Maxo Kream and the Importance of a Good Audience

The first one to take the stage was Kid Fame. His Sonicbids account says, “Rap’s James Dean, clean cut with that “bad boy” image. His music is Fun, upbeat, intimate and energetic. The spectrum is infused with everything from Jazz to Electronic leaving no genre untouched.” They might be overselling it. Kid Fame falls in the stereotype that many white rappers face as a “Frat Rapper.” In the songs he preformed that night, he proudly boasted his marijuana usage, his sexual prowess, and his ability to party — music which blasts in the basements of fraternity houses nationwide.

Fame attempts to separate himself from Sammy Adams, early Mac Miller, and Asher Roth with a unique beat selection. The Watertown native takes a 2017 spin on the subgenre by utilizing trap-influenced instrumentals, but this choice reads less like a artistic choice and more as hopping on a recent rap trend. Kid Fame’s set revolved around these trap beats, fronted with shallow wordplay about drinking and smoking. The most interesting part of his set was when his DJ stepped up to sing a hook of one of his last songs, blowing the audience away with his amazing voice. If anything, the DJ should be the one performing.

The night recovered when Big Leano stepped on stage. Leano is another Boston-based rapper brought on to expose the crowd to the local selection of rappers. His style borrows from the drugged-out instrumentation of artists like Future or Lil Uzi Vert, but he doesn’t do much to set himself apart. The most interesting part of his music, especially for those at the Brighton Music Hall, is that he is from Boston. But the music is only half of his set.

Big Leano’s performance on stage was next level. He mostly played songs from his recent release Tales from the Mud. The bleak vibes that dominated the tracks on the tape translated very well to the live environment. Take the song “Lean for Sale,” which he used as his closer for the night. The original recording is understated, with the vocals leaning towards the mumble rap side of spectrum. On stage, however, the song is electrifying. The majority of fans in the audience stood unaware of his discography, so it was Big Leano’s job to excite the crowd — he sure did.

His set was a big change from the previous one. Kid Fame’s audience swayed a bit to the music, raising their hands only really when asked. Big Leano’s audience moved and jumped and yelled the lyrics to songs they didn’t know. Despite the sign on the wall reading “For everyone’s safety, no mosh pits or crowd surfing,” the concert was a full contact sport.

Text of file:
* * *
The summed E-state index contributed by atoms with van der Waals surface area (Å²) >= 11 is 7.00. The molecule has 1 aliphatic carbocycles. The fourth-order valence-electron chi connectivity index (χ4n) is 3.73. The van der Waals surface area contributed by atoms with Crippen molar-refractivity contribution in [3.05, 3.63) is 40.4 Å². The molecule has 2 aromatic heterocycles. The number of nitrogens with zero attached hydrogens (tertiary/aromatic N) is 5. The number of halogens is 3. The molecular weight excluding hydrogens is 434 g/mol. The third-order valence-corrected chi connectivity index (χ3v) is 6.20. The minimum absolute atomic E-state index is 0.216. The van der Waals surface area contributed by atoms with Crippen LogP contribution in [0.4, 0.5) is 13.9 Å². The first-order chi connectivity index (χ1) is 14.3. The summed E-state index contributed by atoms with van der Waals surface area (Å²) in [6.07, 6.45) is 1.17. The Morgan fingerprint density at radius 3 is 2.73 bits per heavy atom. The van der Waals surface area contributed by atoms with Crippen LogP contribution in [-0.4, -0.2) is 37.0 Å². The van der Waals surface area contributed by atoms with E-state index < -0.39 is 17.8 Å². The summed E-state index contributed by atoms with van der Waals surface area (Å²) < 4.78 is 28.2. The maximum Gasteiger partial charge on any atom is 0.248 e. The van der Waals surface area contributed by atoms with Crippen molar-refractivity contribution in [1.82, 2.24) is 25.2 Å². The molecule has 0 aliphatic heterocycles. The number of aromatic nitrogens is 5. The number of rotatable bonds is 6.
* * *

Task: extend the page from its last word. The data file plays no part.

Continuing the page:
Towards the end of his set, Big Leano brought out Cousin Stizz on stage. Cousin Stizz is another Boston-area rapper, and is probably going to the be the next rapper in the area to make it big on the national level. When Stizz stepped on stage, much of the crowd, at least those right up next to the stage, recognized him instantly. Everyone was excited to see a group of quality Boston rappers (*cough* Kid Fame *cough*) support each other on stage. I understand Cousin Stizz returned the favor at his Boston Calling set on Sunday by bringing out Big Leano to the massive crowd. It’s always nice to see a community support itself.

FKi is an Atlanta production duo who have created tracks for stars as prolific as Iggy Azalea, Travis Scott, Mac Miller, and 2 Chains. Sauce Lord Rich was not present, so FKi 1ST took the stage as a solo DJ set. He did a pretty decent job. He played a mix of songs, ranging from Top 40 rap hits to songs he produced with his partner. The crowd’s vibe mellowed out for his set — after hearing XXXTENTACION’s “Look At Me” for the third time, no one was really feeling it. If you know much about me, I’m not a big fan of DJ sets, so FKi 1ST’s performance did not do much for me. I respect his work as a producer wholeheartedly, but I cannot say the same about his performance.

After FKi 1ST stepped off the stage, we sat in a strange limbo. The green room at the Brighton Music Hall is elevated above the main hall, with windows allowing the audience to peer backstage and try to take a peak at the performers.

After around thirty minutes, Maxo Kream stepped onto the stage, and the second the door opened a blaring instrumental filled the air and the bodies of the audience. Kream is a Houston-based performer who’s released two mixtapes with major acclaim: #Maxo187 and The Persona Tape. Both of these projects are filled with bars about gang-related crime and instrumentals inspired by Nextel chirps and Nokia burner phones.

If the audience was excited for Big Leano, we were bonkers for Maxo Kream. The pit spread to include almost everyone at the front of the venue. Maxo spread his hands to the audience before one of his songs, and, like Moses closing the Red Sea on the Egyptians, slammed them together again to create chaos for the audience. It was a blast. Maxo Kream left as quickly as he came, staying on stage for at most thirty minutes. He faced the crowd and said, “This is my time,” and went backstage. Even for such a short set, the show was definitely worth it. Factoring in the great performances from Big Leano and Cousin Stizz, the night was extremely fun. A large part of this comes from the liveliness of the crowd. I doubt the night would have been as successful if the audience was moving left and right in a stationary fashion. This crowd, however, was shaking the floor by jumping, mashing into eachother while moshing, yelling their voice hoarse to lyrics they learned that night. Everyone in attendance that night came with the intention to lose themselves to the instrumentals, and that they did.


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